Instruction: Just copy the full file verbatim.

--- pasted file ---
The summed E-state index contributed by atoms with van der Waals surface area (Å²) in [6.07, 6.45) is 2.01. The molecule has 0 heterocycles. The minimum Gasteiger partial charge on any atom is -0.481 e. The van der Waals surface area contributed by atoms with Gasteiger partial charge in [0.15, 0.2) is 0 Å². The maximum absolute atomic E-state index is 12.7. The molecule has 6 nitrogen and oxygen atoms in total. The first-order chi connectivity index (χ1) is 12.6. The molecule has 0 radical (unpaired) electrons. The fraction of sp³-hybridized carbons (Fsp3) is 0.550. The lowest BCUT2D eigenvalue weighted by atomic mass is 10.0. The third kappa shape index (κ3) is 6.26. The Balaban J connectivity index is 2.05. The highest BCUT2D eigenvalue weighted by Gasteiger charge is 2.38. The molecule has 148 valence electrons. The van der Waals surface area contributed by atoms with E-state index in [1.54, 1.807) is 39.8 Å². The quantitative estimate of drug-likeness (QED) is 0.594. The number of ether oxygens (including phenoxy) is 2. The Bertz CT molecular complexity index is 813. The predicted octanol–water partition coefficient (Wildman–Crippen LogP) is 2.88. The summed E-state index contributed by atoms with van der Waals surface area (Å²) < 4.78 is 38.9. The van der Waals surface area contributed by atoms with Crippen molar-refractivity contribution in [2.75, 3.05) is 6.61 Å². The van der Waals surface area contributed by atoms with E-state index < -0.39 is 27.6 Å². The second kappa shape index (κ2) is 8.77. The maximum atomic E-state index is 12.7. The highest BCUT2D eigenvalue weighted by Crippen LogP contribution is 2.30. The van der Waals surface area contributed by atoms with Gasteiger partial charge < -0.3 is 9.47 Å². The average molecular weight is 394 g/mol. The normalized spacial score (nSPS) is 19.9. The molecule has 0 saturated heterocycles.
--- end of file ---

The summed E-state index contributed by atoms with van der Waals surface area (Å²) in [6.07, 6.45) is 2.01. The molecule has 0 heterocycles. The minimum Gasteiger partial charge on any atom is -0.481 e. The van der Waals surface area contributed by atoms with Gasteiger partial charge in [0.15, 0.2) is 0 Å². The maximum absolute atomic E-state index is 12.7. The molecule has 6 nitrogen and oxygen atoms in total. The first-order chi connectivity index (χ1) is 12.6. The molecule has 0 radical (unpaired) electrons. The fraction of sp³-hybridized carbons (Fsp3) is 0.550. The lowest BCUT2D eigenvalue weighted by atomic mass is 10.0. The third kappa shape index (κ3) is 6.26. The Balaban J connectivity index is 2.05. The highest BCUT2D eigenvalue weighted by Gasteiger charge is 2.38. The molecule has 148 valence electrons. The van der Waals surface area contributed by atoms with E-state index in [1.54, 1.807) is 39.8 Å². The quantitative estimate of drug-likeness (QED) is 0.594. The number of ether oxygens (including phenoxy) is 2. The Bertz CT molecular complexity index is 813. The predicted octanol–water partition coefficient (Wildman–Crippen LogP) is 2.88. The summed E-state index contributed by atoms with van der Waals surface area (Å²) < 4.78 is 38.9. The van der Waals surface area contributed by atoms with Crippen molar-refractivity contribution in [2.75, 3.05) is 6.61 Å². The van der Waals surface area contributed by atoms with E-state index < -0.39 is 27.6 Å². The second kappa shape index (κ2) is 8.77. The maximum atomic E-state index is 12.7. The highest BCUT2D eigenvalue weighted by Crippen LogP contribution is 2.30. The van der Waals surface area contributed by atoms with Gasteiger partial charge < -0.3 is 9.47 Å². The average molecular weight is 394 g/mol. The normalized spacial score (nSPS) is 19.9. The molecule has 0 saturated heterocycles.